Closed-loop antifreeze systems are the most popular and versatile type of system installed worldwide. They consist of one or more collectors, insulated piping, a circulating pump, an expansion tank, a hot-water storage tank, a heat exchanger, solar fluid (usually a solution of water and nontoxic propylene glycol antifreeze), a controller, and some valves and gauges. The piping loops from the collectors to the heat exchanger and back again. This closed loop is filled with the antifreeze solution, which stays inside the collectors and piping at all times. Whenever the sun shines on the collectors, the circulating pump comes on, and the solar fluid circulates within the closed loop. The fluid gets hot inside the collectors and travels through the piping to the heat exchanger. The heat exchanger transfers the heat from the fluid to the water inside the storage tank, which stores the heated water for your use. As the fluid heats, it expands, so the expansion tank is included to relieve pressure in the system. When the sun is not shining, the circulating pump simply turns off, and the fluid stops circulating.
The circulating pump in these systems can be powered by either AC or DC current. If AC-powered, the pump gets its energy from your home’s 120-volt electrical power system. In this case, a controller is necessary to turn the pump on and off at the appropriate times. The controller is connected to temperature sensors in the collectors and on the storage tank. Whenever it’s hotter in the collectors than it is in the storage tank, the controller turns on the pump. When it’s warmer in the storage tank than in the collectors, the controller turns the pump off.
If the circulating pump is DC-powered, it’s wired directly to a small photovoltaic (PV) panel mounted outside. Whenever the sun shines on the PV panel, electricity flows to the circulating pump, and it starts running. When the sun stops shining, the pump turns off. DC-powered systems are becoming the most popular kind of closed-loop antifreeze system on the market. The PV supplies free power to the pump; the pump runs whenever the sun is out, preventing stagnation and overheating; and it runs at variable speeds depending on the amount of sunlight, so it automatically matches the collector’s heat output. These pumps have limited power, but it’s sufficient to move the fluid through a piping system that’s always full. The absence of a pump controller, the component most prone to failure, makes PV-powered systems quite reliable.
Drainback systems are popular in moderate and hot climates. They’re similar to closed-loop antifreeze systems, but the big difference is that they include an additional tank, the drainback tank. When the system is off, the fluid is stored in the drainback tank and the pipes and collectors are empty. The fluid can be pure water or a weak solution of antifreeze in water. These fluids don’t resist freezing as well as those used in closed-loop antifreeze systems, which makes drainback systems vulnerable to freezing in extreme or extended cold.
Drainback systems usually use a controller and an AC pump. The pump is a special high-head pump because it has to lift the fluid to fill the piping and collectors every time the system turns on. This requires more power than in antifreeze systems, where the pump just circulates fluid through piping that’s always full. Otherwise, drainback systems operate similarly to an antifreeze system: When the sun warms the collectors, the high-head pump comes on and circulates the fluid into and throughout the system, and a heat exchanger transfers the heat from the fluid into the storage tank. There is no expansion tank and fewer valves and gauges than in an antifreeze system, but the piping must be carefully installed to facilitate proper drainage.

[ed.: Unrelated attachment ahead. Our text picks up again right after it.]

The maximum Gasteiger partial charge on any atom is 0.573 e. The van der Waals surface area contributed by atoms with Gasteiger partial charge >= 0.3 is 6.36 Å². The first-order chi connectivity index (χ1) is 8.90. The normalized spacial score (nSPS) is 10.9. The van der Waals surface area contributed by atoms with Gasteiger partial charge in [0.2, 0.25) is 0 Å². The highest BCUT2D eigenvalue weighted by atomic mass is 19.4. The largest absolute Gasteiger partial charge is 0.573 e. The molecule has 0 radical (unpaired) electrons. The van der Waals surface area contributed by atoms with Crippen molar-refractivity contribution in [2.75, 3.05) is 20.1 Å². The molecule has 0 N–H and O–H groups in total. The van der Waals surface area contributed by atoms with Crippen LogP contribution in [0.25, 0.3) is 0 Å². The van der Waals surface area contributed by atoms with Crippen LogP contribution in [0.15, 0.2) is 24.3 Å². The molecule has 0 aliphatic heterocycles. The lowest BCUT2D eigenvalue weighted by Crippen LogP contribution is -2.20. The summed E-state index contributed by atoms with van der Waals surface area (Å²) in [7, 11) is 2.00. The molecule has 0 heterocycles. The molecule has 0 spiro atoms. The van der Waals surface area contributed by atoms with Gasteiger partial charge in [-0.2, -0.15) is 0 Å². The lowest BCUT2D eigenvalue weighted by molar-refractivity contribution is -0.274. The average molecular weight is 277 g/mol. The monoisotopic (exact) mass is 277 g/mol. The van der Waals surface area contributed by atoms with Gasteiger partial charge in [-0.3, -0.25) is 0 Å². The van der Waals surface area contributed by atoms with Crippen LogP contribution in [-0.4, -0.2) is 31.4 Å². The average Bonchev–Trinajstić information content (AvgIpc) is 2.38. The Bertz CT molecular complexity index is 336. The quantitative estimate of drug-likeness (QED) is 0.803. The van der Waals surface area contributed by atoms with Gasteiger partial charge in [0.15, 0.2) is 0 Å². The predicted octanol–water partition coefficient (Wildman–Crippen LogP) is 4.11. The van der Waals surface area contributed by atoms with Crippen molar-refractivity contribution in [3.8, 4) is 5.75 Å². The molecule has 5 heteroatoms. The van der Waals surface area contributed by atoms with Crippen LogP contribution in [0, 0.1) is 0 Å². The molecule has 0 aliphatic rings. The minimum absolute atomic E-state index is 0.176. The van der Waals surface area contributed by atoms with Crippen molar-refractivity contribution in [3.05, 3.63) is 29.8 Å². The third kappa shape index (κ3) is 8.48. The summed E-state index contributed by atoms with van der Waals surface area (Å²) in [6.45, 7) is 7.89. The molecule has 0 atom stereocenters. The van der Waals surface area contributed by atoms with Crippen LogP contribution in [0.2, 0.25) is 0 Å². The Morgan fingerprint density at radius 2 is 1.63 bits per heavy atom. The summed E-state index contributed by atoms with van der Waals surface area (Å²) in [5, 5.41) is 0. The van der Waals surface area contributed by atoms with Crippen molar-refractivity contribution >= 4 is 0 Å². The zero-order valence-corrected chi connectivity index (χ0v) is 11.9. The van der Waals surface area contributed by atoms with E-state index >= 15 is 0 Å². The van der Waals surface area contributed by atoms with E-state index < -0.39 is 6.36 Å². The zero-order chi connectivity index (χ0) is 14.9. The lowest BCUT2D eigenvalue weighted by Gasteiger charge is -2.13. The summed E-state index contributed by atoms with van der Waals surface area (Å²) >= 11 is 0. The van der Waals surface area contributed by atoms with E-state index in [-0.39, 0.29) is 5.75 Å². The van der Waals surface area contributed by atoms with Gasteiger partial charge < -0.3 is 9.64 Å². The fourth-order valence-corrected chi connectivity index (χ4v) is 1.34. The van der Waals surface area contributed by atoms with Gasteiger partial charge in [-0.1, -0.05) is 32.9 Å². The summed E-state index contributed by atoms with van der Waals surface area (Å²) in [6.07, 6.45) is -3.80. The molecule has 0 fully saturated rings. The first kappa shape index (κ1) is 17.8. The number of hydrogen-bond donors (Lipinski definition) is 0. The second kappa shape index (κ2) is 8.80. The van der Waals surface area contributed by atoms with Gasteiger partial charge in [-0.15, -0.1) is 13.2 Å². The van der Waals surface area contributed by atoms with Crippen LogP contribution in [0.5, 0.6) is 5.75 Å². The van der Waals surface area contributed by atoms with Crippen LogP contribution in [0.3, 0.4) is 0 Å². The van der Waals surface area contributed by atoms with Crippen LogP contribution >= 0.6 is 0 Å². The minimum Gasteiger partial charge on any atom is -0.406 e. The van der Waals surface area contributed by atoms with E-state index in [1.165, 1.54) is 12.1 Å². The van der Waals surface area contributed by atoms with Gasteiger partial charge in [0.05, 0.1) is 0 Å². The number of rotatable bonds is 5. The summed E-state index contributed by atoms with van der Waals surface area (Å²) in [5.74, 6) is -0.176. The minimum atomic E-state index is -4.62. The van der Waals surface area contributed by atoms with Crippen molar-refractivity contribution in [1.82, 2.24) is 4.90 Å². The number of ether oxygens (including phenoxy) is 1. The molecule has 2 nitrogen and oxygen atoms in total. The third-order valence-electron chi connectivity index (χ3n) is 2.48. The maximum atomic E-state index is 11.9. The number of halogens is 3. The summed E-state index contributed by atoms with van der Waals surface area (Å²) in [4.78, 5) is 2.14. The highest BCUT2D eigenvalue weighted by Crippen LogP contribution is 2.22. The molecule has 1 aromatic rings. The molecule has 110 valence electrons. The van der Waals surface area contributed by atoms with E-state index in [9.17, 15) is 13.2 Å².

A few other factors will influence your choice of a solar hot water heater. If you find a system that is substantially cheaper than others, there’s probably a reason, such as lower quality components. There is no substitute for quality — don’t take shortcuts with an investment like this.
A solar water-heating system often can be expanded to include space heating as well. The collector array and other components will need to be larger. There are numerous options for storing and distributing heat in combination systems. Discuss your ideas with a solar professional (see Solar Sources).
Closed-loop and drainback systems should always have a separate storage tank for solar-heated water and a backup water heater. The same tank can’t do both jobs efficiently. Typically, the output of the storage tank runs to the input of the backup heater. When solar output is sufficient, the backup heater doesn’t come on.
There are two popular kinds of solar collectors, flat-plate and evacuated-tube. Flat-plate collectors are by far the most popular kind of collector and work well in all climates. They have been around the longest and are efficient and competitively priced. They are shallow rectangular boxes with glazed tops and insulated backs and sides. An absorber plate inside gathers solar heat and transfers it to a network of copper tubing, through which the solar fluid flows. They are the only collector that sheds snow and frost well. They also operate precisely within the temperature range needed to heat domestic water — below zero to about 180 degrees — and rarely overheat.
Evacuated-tube collectors from different manufacturers vary significantly, but all use rows of glass tubes, each containing a heat absorber. A vacuum sealed inside the tubes insulates the absorbers. These collectors overheat more readily than flat-plate collectors, so care must be taken never to oversize the collector array or undersize the storage tank. They tend to cost more than flat-plate collectors for equivalent heating capacity, but prices for high-quality evacuated-tube collectors are falling. They also are more fragile than flat-plate collectors and don’t shed snow or frost well. On the other hand, they work well when there is a consistent year-round, daily load on the system. In addition, they’re less susceptible to the forces of wind, because there are spaces between the tubes, unlike the large closed surface of a flat-plate collector.
Solar hot water heaters can last 40 years or more if the design is appropriate to the climate and the system incorporates high-quality materials and workmanship. Investing in a solar energy system could even be considered patriotic, because solar keeps our energy dollars at home and reduces our dependency on others. You will spend a certain amount of money to heat water in any case, so why not choose to do it with solar energy? Your pocketbook, and the environment, will appreciate it.
Bob Ramlow has more than 30 years of experience with solar energy systems. He currently owns a renewable energy consulting company, and he is a co-founder and member of the board of directors for the Midwest Renewable Energy Association. This article was adapted from Solar Water Heating, a MOTHER EARTH NEWS Book for Wiser Living from New Society Publishers.